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What is No-Fault Insurance?

Driver in front of crashed car - copyright: Dmitry Kalinovsky

Your Own Company Pays

The basic idea of a no-fault insurance is that you, when injured in an accident, get compensation from your own insurance company instead of having to show the fault of another driver to get money from the other driver’s insurance company.

The system focus only on bodily injury. Property damages are still based on fault.

You Cannot Sue

Another important part of the system is to prohibit a victim from suing the other driver, unless the injuries met a certain level of seriousness.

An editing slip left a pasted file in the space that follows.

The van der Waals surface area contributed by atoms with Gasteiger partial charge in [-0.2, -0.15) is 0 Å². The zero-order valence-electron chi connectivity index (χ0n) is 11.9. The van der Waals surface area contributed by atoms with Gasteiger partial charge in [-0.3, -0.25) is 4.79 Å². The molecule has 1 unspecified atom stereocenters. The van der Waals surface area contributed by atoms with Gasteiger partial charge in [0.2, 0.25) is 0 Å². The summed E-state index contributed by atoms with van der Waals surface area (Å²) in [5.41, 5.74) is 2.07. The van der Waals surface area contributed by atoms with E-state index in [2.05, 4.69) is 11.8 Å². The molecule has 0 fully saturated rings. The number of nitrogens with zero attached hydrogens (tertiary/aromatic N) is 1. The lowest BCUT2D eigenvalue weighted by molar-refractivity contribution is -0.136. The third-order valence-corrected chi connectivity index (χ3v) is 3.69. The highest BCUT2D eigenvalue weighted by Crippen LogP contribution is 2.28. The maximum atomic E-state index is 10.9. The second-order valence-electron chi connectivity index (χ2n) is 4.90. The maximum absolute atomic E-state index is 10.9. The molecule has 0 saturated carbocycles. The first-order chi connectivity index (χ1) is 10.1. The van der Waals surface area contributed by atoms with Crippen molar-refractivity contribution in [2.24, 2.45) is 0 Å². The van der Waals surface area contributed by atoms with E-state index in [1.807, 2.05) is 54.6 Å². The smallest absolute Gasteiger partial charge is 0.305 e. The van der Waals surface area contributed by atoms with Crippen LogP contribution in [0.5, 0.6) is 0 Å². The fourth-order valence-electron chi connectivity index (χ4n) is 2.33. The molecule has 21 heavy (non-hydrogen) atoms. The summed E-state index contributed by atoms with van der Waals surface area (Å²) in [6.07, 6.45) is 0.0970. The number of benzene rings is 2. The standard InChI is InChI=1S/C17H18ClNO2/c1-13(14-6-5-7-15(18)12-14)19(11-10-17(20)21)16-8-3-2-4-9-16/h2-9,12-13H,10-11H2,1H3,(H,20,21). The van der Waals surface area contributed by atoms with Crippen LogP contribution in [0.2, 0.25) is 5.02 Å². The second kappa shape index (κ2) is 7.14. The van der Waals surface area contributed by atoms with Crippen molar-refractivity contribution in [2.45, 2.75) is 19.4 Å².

High Costs

The no-fault insurance become popular in the seventies, but has since then fallen out of favor. The main reason is the high cost. Under the no-fault system insurance companies pay more for medical services than under the traditional system. Premiums are also higher.

About half of the states originally introduced no-fault laws between 1970 and 1975. Since then, some states have abandoned the system. Others have made it possible to choose between traditional liability insurance and a no-fault insurance. Eight states have an “add-on” to their no-fault law, in which you keep the right to sue the driver at fault.

Most U.S. states have the traditional liability system for car insurance.

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